by Leo Beas
Deonte Burton will go down as the second best player
in Nevada history but that doesn’t guarantee him a spot on the Sacramento Kings’ roster.
To the dismay of many Kings fans, the front office decided not to bring back the pizza guy (Isaiah Thomas) for various reasons.
So what exactly
is the front office’s vision? And does Burton match the vision?
The team wants a point guard that is looking to facilitate for his teammates before thinking of scoring and play very good defense in Kings head coach Mike
Malone’s defensive system.
If Burton wants to make this roster he
will have to focus on becoming a very good defender or he will be cut. Covering him the last three years at Nevada gave me a chance to realize how badly Burton desires to make an NBA roster.
Covering the Sacramento Kings the
past two seasons has allowed me to see what it takes to make a roster and it takes more than the God-given talent everyone talks about. Burton has that talent but will have to accept a role that may be 13th or 14th in the rotation, which means not playing the a vast majority of the season.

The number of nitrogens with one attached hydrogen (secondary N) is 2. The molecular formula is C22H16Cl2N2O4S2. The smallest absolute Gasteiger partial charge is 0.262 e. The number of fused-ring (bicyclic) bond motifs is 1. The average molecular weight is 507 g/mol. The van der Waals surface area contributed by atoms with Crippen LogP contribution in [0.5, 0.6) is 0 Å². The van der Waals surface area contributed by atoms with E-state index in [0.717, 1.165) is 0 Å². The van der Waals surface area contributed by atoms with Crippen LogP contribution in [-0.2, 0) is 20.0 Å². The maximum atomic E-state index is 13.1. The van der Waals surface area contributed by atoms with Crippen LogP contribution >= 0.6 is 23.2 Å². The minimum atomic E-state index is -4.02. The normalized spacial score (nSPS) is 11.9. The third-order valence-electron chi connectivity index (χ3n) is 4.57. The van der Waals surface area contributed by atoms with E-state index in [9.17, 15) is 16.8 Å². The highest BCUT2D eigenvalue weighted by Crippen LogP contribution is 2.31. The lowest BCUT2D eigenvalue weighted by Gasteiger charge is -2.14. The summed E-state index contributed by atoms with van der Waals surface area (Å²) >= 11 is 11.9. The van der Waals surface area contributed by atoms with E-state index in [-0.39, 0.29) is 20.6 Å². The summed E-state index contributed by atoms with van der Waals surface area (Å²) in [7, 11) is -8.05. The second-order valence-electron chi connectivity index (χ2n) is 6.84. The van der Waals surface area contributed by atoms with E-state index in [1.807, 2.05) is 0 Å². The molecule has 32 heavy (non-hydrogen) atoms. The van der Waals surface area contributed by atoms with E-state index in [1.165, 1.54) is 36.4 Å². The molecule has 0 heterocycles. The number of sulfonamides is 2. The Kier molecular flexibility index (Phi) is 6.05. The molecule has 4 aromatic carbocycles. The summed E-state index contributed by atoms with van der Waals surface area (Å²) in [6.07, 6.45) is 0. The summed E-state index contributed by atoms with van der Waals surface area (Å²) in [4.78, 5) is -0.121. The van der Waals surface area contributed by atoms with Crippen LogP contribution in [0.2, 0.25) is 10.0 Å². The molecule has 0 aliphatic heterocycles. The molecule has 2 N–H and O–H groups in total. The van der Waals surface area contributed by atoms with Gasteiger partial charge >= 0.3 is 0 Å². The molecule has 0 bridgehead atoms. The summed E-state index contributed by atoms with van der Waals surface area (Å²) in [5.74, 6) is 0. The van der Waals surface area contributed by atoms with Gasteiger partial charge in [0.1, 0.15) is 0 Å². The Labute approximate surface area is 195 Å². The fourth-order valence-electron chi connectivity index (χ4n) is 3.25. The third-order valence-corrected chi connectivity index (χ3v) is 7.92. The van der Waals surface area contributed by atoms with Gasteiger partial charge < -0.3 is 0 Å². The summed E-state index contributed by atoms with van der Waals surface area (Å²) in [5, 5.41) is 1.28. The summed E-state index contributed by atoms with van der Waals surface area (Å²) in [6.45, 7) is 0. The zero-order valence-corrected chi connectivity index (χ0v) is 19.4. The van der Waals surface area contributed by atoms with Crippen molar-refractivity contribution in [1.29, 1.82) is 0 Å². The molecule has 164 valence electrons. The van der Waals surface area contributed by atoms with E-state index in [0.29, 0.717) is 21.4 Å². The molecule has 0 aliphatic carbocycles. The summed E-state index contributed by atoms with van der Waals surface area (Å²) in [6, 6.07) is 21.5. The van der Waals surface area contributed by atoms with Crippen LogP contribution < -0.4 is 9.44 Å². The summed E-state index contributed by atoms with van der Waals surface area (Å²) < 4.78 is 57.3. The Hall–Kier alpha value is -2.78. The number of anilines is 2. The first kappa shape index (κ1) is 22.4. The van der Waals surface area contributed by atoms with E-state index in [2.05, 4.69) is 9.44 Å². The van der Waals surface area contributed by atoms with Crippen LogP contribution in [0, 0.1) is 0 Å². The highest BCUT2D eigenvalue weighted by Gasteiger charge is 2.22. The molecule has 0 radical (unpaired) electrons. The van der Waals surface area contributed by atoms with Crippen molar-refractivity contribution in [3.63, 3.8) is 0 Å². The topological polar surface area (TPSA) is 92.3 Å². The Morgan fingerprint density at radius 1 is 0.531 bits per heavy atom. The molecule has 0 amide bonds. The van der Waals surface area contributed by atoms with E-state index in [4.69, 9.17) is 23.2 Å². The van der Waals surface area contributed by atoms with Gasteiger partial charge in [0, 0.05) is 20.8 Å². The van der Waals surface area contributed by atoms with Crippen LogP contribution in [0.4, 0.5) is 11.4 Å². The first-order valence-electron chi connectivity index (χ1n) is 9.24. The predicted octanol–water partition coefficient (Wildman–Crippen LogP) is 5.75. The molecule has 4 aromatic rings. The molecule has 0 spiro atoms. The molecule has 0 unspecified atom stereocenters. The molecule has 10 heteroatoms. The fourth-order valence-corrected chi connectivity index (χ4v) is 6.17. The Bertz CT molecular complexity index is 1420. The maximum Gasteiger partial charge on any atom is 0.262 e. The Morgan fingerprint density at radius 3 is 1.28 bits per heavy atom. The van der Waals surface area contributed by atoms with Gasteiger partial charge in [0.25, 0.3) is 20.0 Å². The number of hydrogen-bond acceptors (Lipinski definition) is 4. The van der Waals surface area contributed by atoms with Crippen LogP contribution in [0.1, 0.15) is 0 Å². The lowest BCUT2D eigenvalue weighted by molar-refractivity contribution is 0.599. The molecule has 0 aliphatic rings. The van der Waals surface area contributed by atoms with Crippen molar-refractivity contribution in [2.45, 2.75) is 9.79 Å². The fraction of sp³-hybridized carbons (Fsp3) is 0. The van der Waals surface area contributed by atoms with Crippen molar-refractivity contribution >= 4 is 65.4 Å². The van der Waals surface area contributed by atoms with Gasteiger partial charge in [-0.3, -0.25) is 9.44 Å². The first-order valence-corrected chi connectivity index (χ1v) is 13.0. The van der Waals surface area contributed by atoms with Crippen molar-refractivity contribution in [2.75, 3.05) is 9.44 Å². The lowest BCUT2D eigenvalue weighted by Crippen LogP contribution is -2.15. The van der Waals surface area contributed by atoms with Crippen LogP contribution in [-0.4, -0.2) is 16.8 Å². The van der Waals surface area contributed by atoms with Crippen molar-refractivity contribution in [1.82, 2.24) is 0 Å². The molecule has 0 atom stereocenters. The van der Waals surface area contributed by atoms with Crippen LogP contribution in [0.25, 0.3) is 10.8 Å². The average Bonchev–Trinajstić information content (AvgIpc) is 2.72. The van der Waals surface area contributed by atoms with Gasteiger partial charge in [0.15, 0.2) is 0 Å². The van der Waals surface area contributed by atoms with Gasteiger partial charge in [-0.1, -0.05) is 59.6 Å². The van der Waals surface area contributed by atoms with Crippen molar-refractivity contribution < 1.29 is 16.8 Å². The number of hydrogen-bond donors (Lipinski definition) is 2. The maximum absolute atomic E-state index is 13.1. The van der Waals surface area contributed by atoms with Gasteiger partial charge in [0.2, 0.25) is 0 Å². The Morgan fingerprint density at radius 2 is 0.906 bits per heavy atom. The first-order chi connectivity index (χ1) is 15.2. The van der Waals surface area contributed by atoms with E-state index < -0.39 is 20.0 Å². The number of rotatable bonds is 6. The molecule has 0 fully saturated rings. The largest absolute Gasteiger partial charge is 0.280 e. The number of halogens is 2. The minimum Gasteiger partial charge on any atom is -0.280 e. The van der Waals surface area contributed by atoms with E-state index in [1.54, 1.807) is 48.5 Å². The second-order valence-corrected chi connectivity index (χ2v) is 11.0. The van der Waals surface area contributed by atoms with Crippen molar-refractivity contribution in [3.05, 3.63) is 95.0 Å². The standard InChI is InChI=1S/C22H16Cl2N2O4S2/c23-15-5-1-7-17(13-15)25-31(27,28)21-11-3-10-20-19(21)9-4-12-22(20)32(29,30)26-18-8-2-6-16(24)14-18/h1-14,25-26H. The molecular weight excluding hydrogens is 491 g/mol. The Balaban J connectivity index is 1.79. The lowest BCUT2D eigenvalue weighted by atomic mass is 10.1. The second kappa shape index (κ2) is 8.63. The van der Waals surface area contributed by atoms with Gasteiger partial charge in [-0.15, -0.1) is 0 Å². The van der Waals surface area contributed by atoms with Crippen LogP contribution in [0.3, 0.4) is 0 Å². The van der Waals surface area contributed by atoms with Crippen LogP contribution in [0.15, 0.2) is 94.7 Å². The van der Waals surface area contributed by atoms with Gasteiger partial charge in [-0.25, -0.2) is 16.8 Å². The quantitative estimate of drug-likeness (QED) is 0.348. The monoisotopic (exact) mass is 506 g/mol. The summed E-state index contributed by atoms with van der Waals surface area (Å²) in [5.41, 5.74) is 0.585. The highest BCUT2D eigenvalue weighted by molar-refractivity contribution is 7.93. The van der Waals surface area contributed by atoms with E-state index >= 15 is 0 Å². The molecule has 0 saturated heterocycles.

He was the “man” at Nevada but will have to become a consummate professional and accept a lesser role in Sacramento, and that’s very difficult for some star players coming out of college.
Last season, Ray McCallum was in a very similar situation and did everything right in order to stay on the team. He was a McDonald’s All-American but chose to play for his father at the University of Detroit over powerhouse programs like Duke.
But he worked hard even after he was sent to the D-League in Reno many times. Sometimes, these young men take it the wrong way and feel they’re demoted but they are sent to an affiliate to get playing time and improve.
I don’t believe Burton will have a problem playing for the Bighorns for much of the season, but if he accepts the challenge, he will be given a chance to
make an impact for the Kings just as Mc- Callum did towards the end of the year after Thomas went down with an injury.
As much as I want Burton to make an impact right off the bat, he won’t because he’s not better than Darren Collison, who recently signed to be the starter, or McCallum, who is coming off a great Summer League and being named the MVP.
Burton played six games for the Washington Wizards during Summer League and did not play well, averaging just under two points and two rebounds and one assist in 16.7 minutes a game — all while shooting a horrific 15.8 percent from the field. Yes, 15.8 percent. That’s not a typo, ladies and gentlemen!
Burton will have to have a short memory, use his athleticism on defense and try to involve his teammates in practice in order to impress the front office even more than he did during the pre draft workouts, which is how he landed this non-guaranteed contract.
My prediction? Burton makes the team.
Leo Beas can be reached at lbeas@ nevadasagebrush.unr.edu